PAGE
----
• Analyze the initially proposed interventions in light of stakeholder input and the determinants of scaling-up success
  • Carry out extensive community advocacy and resource mobilization
  • Create focused activities specifically on integration
  • Implement interventions according to national guidelines

3. Reach consensus on expectations for scale up
  • Project team meets and clarifies objectives, modalities and expectations of scaling up
  • Identify future stakeholders/project holders in advance and begin advocacy to get their buy-in early on

4. Tailor the innovation in the variety of socio-cultural and institutional settings where it will be scaled up
  • Participate in district health management team meetings and national level working groups
  • Work with teachers to implement PHE programming as school activities

5. Keep the innovation as simple as possible
  • Pare down the number of interventions and reduce each to its most essential components as simple innovations are easier to scale up

6. Test the innovation in the variety of sociocultural and institutional settings where it will be scaled up
  • The HoPE-LVB project started in two countries, Kenya and Uganda and operated in island and mainland communities around the Lake Victoria Basin, which allowed for different strategies to develop locally and be adapted through crosslearning.

7. Test the innovation under the routine operating conditions and existing resource constraints of the system
  • Instead of training new hires, train government representatives as “training of trainers” whose task is to implement similar initiatives

8. Develop plans to assess and document the process of implementation
  • Develop a simplified tool to document the implementation process (the how) that is not captured in monitoring and evaluation (the what).
  • Track what is being learned about working towards sustainability and scaling up so others may successfully replicate project interventions in the future

9. Advocate with donors and other sources of funding for financial support beyond the pilot stage
  • Dedicate project funding from the outset for strategic advocacy
  • Invite visitors to project sites to stimulate interest
  • Signed MOU with the Lake Victoria Basin Commission with joint fundraising as one of the potential activities
  • Country level fundraising
  • Generate positive media coverage
  • Register local community groups as NGOs so they could be eligible for competing for government grants and funds

10. Advocate for necessary changes in policies, regulations, and other systems components to create enabling environment for future scale up
  • Identify and train PHE champions in the community to advocate for PHE and HoPE-LVB approaches
  • Conduct policy reviews at baseline
  • Continue to learn about existing policies, plans, regulations, operational guidelines on P, H and E
  • Link national advocacy to global advocacy topics and events
  • Work to strengthen health systems that has lasting impact
  • Participate in meetings of sub-county councils, district health management teams, national level health working groups, and more
  • Work with local policymakers and village communities on by-laws to codify some of the useful health and conservation practices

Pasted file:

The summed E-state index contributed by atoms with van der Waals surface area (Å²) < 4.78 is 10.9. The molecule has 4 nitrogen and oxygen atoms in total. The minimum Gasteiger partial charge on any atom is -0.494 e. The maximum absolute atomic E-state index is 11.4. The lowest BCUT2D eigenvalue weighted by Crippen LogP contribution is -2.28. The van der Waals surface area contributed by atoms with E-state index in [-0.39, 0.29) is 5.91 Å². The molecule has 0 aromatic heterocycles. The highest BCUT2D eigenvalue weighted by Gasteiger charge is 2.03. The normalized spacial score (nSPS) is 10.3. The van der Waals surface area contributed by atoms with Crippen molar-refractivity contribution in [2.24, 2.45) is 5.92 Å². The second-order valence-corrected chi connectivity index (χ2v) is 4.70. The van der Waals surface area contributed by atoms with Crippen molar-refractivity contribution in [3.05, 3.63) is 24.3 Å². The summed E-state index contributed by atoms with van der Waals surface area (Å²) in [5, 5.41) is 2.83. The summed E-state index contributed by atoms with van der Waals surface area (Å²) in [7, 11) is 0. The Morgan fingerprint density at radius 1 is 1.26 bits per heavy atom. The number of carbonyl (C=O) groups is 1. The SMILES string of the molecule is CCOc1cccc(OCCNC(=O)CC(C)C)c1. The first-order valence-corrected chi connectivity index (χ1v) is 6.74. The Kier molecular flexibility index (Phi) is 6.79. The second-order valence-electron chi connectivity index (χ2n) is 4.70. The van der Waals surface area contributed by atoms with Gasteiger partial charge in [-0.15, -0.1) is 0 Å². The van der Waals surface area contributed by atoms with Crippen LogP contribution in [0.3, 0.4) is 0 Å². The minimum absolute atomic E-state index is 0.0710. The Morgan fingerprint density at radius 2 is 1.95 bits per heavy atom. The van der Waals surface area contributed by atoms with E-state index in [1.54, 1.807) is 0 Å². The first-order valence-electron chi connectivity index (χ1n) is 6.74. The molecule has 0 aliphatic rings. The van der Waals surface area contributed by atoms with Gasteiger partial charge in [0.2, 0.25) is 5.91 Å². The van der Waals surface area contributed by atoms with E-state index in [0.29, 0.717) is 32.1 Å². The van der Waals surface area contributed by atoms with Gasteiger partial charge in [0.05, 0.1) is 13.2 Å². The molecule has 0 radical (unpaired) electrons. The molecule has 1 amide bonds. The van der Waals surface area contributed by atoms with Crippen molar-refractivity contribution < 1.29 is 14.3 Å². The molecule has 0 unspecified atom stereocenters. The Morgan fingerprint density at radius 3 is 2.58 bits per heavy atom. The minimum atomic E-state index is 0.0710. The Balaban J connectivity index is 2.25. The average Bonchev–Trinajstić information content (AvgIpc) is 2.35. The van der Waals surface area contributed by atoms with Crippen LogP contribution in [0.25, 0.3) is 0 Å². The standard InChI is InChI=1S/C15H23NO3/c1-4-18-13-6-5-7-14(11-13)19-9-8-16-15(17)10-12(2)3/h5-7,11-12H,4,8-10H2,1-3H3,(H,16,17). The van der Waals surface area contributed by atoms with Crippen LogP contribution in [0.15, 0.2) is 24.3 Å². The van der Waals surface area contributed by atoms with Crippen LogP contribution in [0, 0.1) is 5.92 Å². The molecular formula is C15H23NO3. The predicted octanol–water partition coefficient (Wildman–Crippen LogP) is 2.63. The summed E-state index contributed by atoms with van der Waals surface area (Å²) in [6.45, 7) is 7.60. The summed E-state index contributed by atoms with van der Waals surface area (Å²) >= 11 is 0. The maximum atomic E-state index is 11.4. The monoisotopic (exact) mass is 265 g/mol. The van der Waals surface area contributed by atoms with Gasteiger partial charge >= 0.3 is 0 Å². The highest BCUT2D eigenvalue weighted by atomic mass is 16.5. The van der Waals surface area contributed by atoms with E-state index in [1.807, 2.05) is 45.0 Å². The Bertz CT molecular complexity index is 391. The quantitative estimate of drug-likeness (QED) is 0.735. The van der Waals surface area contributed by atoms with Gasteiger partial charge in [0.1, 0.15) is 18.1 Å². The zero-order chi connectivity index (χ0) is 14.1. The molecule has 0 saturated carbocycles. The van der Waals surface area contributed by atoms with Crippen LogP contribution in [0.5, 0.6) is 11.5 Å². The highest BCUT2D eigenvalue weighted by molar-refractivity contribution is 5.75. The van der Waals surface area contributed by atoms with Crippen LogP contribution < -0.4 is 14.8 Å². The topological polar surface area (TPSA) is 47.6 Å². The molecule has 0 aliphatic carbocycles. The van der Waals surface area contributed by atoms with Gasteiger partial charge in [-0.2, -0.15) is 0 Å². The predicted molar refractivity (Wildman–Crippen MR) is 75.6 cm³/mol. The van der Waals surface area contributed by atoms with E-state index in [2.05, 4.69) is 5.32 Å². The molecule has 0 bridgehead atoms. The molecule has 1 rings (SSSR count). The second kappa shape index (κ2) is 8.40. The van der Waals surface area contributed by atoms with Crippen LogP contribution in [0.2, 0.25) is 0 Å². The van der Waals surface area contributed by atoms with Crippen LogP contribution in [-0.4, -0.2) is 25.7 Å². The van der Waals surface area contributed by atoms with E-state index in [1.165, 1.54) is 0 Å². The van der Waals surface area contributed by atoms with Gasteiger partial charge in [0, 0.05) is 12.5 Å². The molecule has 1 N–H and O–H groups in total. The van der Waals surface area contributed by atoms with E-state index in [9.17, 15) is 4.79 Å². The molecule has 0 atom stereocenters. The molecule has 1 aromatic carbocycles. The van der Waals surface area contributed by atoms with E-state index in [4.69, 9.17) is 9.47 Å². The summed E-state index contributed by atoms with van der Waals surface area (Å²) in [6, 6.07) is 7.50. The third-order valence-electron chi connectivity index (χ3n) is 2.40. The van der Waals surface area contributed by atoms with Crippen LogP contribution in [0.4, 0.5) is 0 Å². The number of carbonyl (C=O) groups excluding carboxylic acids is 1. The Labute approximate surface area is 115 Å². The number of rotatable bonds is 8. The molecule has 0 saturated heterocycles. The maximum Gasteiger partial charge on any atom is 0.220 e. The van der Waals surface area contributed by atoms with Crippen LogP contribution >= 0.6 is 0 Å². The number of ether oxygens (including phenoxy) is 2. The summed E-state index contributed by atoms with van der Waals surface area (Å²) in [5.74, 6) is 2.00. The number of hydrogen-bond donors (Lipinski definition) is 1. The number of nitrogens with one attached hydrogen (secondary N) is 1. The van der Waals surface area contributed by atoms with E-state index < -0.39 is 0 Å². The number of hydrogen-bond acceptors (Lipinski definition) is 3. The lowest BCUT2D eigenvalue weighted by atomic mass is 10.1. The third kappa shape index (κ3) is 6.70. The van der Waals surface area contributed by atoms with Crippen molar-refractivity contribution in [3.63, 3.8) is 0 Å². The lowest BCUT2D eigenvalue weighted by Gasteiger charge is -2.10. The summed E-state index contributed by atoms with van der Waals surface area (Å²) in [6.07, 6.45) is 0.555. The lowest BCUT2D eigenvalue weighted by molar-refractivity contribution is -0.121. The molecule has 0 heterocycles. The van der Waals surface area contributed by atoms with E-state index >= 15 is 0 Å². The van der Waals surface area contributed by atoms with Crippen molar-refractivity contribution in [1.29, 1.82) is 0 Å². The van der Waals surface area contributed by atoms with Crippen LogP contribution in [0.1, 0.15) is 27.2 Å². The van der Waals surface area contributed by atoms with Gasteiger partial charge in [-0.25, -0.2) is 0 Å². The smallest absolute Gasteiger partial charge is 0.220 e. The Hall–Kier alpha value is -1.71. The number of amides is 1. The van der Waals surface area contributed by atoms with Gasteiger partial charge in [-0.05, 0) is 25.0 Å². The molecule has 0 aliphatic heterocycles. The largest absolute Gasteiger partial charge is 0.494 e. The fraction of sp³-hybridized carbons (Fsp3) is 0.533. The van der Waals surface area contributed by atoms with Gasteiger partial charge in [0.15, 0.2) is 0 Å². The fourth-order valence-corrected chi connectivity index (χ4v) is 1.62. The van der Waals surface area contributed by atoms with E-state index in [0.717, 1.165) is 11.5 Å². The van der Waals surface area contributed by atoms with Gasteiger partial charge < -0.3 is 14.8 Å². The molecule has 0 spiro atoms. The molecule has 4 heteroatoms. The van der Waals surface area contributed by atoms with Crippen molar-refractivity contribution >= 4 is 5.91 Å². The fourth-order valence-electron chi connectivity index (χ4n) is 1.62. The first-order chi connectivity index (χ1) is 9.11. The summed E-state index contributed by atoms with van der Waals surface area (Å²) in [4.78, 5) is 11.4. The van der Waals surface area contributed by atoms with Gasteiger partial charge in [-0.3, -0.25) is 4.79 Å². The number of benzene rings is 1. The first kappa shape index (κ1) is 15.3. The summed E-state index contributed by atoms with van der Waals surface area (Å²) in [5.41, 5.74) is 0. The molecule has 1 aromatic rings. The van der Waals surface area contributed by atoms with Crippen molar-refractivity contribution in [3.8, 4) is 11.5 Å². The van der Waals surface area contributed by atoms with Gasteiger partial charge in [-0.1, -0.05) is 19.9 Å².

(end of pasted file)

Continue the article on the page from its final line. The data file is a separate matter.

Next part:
11. Promote learning and disseminate information about HoPE-LVB
  • According to workplans, and also on an ad hoc basis, make presentations at global, regional and national conferences
  • Publish information about HoPE-LVB and release to the public on website to reach wide audiences
  • Participate actively in the PHE network to share information
  • Use social media, such as blogs and tweets, to further publicize the existence of HoPE-LVB documentation
  • Disseminate HoPE-LVB approaches and preliminary findings via district, national and international meetings and conferences where targeted decision-makers are in attendance
  • Orient media personnel on PHE in general so they are able to disseminate project experience and PHE approaches in general

12. Gather required evidence on the implementation process for scale-up
  • Conduct mid-term review, make course corrections
  • Continue to review whether HoPE-LVB interventions are feasible, acceptable, effective and efficient; whether they improve outcomes under routine conditions in a large scale program
  • Simplify HoPE-LVB even further and identify a minimum package
  • Careful documentation and creation of a ‘toolkit’ to share lessons


The fact that HoPE worked to address as many of the above recommendations as possible helped position the project well for undertaking a planning process for scaling up with a wider range of stakeholders at the beginning of Phase II, which was focused squarely on supporting scale up to new areas and to institutionalize HoPE interventions. In February 2015, the team organized scaling up strategy development workshops in Kenya and Uganda based on the ExpandNet/WHO guidance “Nine steps for developing a scaling up strategy.” During these meetings, a wide range of stakeholders in both countries provided their key recommendations for actions that would help ensure that the innovation would reach more people and ideally be sustained over time. The strategies coming out of the workshops in both countries are available in the Appendix.

Subsequently managing the scaling up process during Phase II yielded many critical insights about both the successes as well as the complexities of implementing HoPE approaches more widely. This experience is being described in a forthcoming journal article that will be available on the Pathfinder International1 website.

1  Pathfinder International

Looking for More Resources?

To see all HoPE-LVB tools, visit Section 6 of our Toolkit.